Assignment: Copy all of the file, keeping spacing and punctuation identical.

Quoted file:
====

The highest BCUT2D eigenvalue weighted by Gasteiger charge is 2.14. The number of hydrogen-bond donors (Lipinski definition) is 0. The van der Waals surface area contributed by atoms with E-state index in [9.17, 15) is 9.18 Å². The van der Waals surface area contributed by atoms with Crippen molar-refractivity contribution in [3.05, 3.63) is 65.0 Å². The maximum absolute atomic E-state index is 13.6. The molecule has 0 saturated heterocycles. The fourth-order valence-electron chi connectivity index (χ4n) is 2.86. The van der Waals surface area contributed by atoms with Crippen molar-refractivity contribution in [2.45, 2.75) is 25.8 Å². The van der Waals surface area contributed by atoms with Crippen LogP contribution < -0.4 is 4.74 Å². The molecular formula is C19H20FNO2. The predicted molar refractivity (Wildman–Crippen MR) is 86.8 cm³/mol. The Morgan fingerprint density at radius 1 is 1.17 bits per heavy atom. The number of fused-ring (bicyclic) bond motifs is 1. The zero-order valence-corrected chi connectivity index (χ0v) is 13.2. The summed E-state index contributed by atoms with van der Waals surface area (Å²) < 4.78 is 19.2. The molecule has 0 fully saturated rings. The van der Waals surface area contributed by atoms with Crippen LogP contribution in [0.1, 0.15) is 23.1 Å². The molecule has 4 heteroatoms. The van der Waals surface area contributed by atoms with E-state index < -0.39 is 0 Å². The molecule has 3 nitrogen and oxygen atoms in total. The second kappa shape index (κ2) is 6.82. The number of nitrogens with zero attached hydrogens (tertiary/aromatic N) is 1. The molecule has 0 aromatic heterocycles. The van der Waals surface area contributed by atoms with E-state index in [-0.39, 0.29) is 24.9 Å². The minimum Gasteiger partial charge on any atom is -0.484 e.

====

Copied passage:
The highest BCUT2D eigenvalue weighted by Gasteiger charge is 2.14. The number of hydrogen-bond donors (Lipinski definition) is 0. The van der Waals surface area contributed by atoms with E-state index in [9.17, 15) is 9.18 Å². The van der Waals surface area contributed by atoms with Crippen molar-refractivity contribution in [3.05, 3.63) is 65.0 Å². The maximum absolute atomic E-state index is 13.6. The molecule has 0 saturated heterocycles. The fourth-order valence-electron chi connectivity index (χ4n) is 2.86. The van der Waals surface area contributed by atoms with Crippen molar-refractivity contribution in [2.45, 2.75) is 25.8 Å². The van der Waals surface area contributed by atoms with Crippen LogP contribution < -0.4 is 4.74 Å². The molecular formula is C19H20FNO2. The predicted molar refractivity (Wildman–Crippen MR) is 86.8 cm³/mol. The Morgan fingerprint density at radius 1 is 1.17 bits per heavy atom. The number of fused-ring (bicyclic) bond motifs is 1. The zero-order valence-corrected chi connectivity index (χ0v) is 13.2. The summed E-state index contributed by atoms with van der Waals surface area (Å²) < 4.78 is 19.2. The molecule has 0 fully saturated rings. The van der Waals surface area contributed by atoms with Crippen LogP contribution in [0.1, 0.15) is 23.1 Å². The molecule has 4 heteroatoms. The van der Waals surface area contributed by atoms with E-state index < -0.39 is 0 Å². The molecule has 3 nitrogen and oxygen atoms in total. The second kappa shape index (κ2) is 6.82. The number of nitrogens with zero attached hydrogens (tertiary/aromatic N) is 1. The molecule has 0 aromatic heterocycles. The van der Waals surface area contributed by atoms with E-state index in [-0.39, 0.29) is 24.9 Å². The minimum Gasteiger partial charge on any atom is -0.484 e.